I don't know if it was a good idea, as we might lose more time tomorrow because of today's chase, but only a few guys can win the Tour. That's why they have other competitions within the race and the team one is important.
The guys kept a pretty decent speed up at the front before Voeckler's Europcar team took over and when we arrived at the bottom of the climb, I was feeling okay. The first thing I did was hand my rain jacket to Seb Hinault in preparation for the change in pace, but when Contador attacked with 15km to go, I had no answer.
I found myself on the front of a small chase group trying to close the gap. On my limit, I swung over in the hope that someone else would take up the chase, only to see supposed non-climber Mark Cavendish ride away from me. In fairness, Cav can climb when he wants to, but then a kilometre from the top, a group including Italian Allessandro Petacchi caught me and I couldn't even stay with them. Petaachi can't climb out of bed, so I knew I was in trouble.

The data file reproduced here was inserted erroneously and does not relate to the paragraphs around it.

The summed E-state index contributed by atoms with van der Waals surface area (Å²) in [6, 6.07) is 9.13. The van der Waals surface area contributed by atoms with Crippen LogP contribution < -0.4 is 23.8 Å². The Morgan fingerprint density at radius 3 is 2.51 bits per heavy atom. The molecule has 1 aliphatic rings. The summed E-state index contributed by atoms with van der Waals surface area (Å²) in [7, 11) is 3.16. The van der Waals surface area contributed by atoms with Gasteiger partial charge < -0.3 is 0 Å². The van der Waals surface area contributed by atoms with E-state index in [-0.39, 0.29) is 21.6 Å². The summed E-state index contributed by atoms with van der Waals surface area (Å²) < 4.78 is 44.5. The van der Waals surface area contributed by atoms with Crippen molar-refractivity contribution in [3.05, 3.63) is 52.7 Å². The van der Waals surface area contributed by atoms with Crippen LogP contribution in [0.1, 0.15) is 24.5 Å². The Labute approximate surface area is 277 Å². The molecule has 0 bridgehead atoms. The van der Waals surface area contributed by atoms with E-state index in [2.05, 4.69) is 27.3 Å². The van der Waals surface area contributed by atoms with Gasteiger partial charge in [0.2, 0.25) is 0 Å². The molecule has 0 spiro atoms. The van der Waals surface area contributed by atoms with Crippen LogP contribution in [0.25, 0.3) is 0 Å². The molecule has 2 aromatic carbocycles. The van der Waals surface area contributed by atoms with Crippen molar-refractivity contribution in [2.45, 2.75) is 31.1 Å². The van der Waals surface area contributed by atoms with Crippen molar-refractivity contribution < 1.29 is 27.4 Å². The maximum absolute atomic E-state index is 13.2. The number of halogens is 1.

I spent the next 10km on my own. Knowing it was game over for any GC aspirations I had left, I took the descent relatively easy and then rode hard on the flat section. I knew before the Tour that I might be in trouble physically after the interrupted season I've had but, mentally, I couldn't admit it, to myself or anyone else.
I had to convince myself I was going to be strong, fight for the overall. The power of positive thinking. If I set my sights low, then I'd never achieve the highs. It's weird. I'm getting whipped but I don't feel that bad.
I'm 22nd overall now, but the GC is completely gone out of my head. I want to get a bit of pleasure out of this race now which, to me, means getting up the road in a break. I'll need a bit of luck too.
I'll try again tomorrow. If I stay away to the finish, I'll be happy. If I get caught on the last climb, then tough, but I want to try and do something before the end.
Tour de France,